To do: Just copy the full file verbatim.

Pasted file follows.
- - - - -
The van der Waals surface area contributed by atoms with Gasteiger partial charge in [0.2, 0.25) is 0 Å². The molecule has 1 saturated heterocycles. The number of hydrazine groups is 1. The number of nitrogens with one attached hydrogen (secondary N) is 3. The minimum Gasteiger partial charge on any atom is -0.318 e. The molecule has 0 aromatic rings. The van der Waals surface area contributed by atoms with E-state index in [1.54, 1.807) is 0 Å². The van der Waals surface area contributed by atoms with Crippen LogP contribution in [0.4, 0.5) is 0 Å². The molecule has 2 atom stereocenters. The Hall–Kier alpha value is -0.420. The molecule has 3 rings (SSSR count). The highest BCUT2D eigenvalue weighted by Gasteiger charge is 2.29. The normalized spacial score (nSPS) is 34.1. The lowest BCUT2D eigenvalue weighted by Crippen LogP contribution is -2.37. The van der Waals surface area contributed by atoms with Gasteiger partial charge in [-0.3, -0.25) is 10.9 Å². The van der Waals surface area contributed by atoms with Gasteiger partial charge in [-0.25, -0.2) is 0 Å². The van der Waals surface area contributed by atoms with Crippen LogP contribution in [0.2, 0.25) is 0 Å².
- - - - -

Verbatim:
The van der Waals surface area contributed by atoms with Gasteiger partial charge in [0.2, 0.25) is 0 Å². The molecule has 1 saturated heterocycles. The number of hydrazine groups is 1. The number of nitrogens with one attached hydrogen (secondary N) is 3. The minimum Gasteiger partial charge on any atom is -0.318 e. The molecule has 0 aromatic rings. The van der Waals surface area contributed by atoms with E-state index in [1.54, 1.807) is 0 Å². The van der Waals surface area contributed by atoms with Crippen LogP contribution in [0.4, 0.5) is 0 Å². The molecule has 2 atom stereocenters. The Hall–Kier alpha value is -0.420. The molecule has 3 rings (SSSR count). The highest BCUT2D eigenvalue weighted by Gasteiger charge is 2.29. The normalized spacial score (nSPS) is 34.1. The lowest BCUT2D eigenvalue weighted by Crippen LogP contribution is -2.37. The van der Waals surface area contributed by atoms with Gasteiger partial charge in [-0.3, -0.25) is 10.9 Å². The van der Waals surface area contributed by atoms with Gasteiger partial charge in [-0.25, -0.2) is 0 Å². The van der Waals surface area contributed by atoms with Crippen LogP contribution in [0.2, 0.25) is 0 Å².